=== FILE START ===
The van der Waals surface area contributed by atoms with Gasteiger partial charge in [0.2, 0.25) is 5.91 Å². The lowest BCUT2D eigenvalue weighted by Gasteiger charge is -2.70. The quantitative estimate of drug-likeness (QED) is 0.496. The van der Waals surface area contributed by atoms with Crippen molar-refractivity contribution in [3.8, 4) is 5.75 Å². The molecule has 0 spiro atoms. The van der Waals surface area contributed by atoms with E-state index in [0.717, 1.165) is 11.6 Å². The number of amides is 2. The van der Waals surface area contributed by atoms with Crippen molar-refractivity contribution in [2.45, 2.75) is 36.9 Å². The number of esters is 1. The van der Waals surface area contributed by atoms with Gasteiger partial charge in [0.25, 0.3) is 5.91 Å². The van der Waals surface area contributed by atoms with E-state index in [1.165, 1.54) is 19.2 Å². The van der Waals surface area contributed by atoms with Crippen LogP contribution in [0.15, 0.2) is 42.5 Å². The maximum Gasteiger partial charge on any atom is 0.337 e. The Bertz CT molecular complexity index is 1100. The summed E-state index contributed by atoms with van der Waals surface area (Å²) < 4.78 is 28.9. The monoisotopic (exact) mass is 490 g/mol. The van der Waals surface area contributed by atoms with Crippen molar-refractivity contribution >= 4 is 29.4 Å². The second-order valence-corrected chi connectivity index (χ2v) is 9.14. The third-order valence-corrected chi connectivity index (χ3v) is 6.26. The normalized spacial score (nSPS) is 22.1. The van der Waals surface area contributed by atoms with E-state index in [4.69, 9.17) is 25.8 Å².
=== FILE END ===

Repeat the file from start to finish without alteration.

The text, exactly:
The van der Waals surface area contributed by atoms with Gasteiger partial charge in [0.2, 0.25) is 5.91 Å². The lowest BCUT2D eigenvalue weighted by Gasteiger charge is -2.70. The quantitative estimate of drug-likeness (QED) is 0.496. The van der Waals surface area contributed by atoms with Crippen molar-refractivity contribution in [3.8, 4) is 5.75 Å². The molecule has 0 spiro atoms. The van der Waals surface area contributed by atoms with E-state index in [0.717, 1.165) is 11.6 Å². The number of amides is 2. The van der Waals surface area contributed by atoms with Crippen molar-refractivity contribution in [2.45, 2.75) is 36.9 Å². The number of esters is 1. The van der Waals surface area contributed by atoms with Gasteiger partial charge in [0.25, 0.3) is 5.91 Å². The van der Waals surface area contributed by atoms with E-state index in [1.165, 1.54) is 19.2 Å². The van der Waals surface area contributed by atoms with Crippen LogP contribution in [0.15, 0.2) is 42.5 Å². The maximum Gasteiger partial charge on any atom is 0.337 e. The Bertz CT molecular complexity index is 1100. The summed E-state index contributed by atoms with van der Waals surface area (Å²) < 4.78 is 28.9. The monoisotopic (exact) mass is 490 g/mol. The van der Waals surface area contributed by atoms with Crippen molar-refractivity contribution >= 4 is 29.4 Å². The second-order valence-corrected chi connectivity index (χ2v) is 9.14. The third-order valence-corrected chi connectivity index (χ3v) is 6.26. The normalized spacial score (nSPS) is 22.1. The van der Waals surface area contributed by atoms with E-state index in [4.69, 9.17) is 25.8 Å².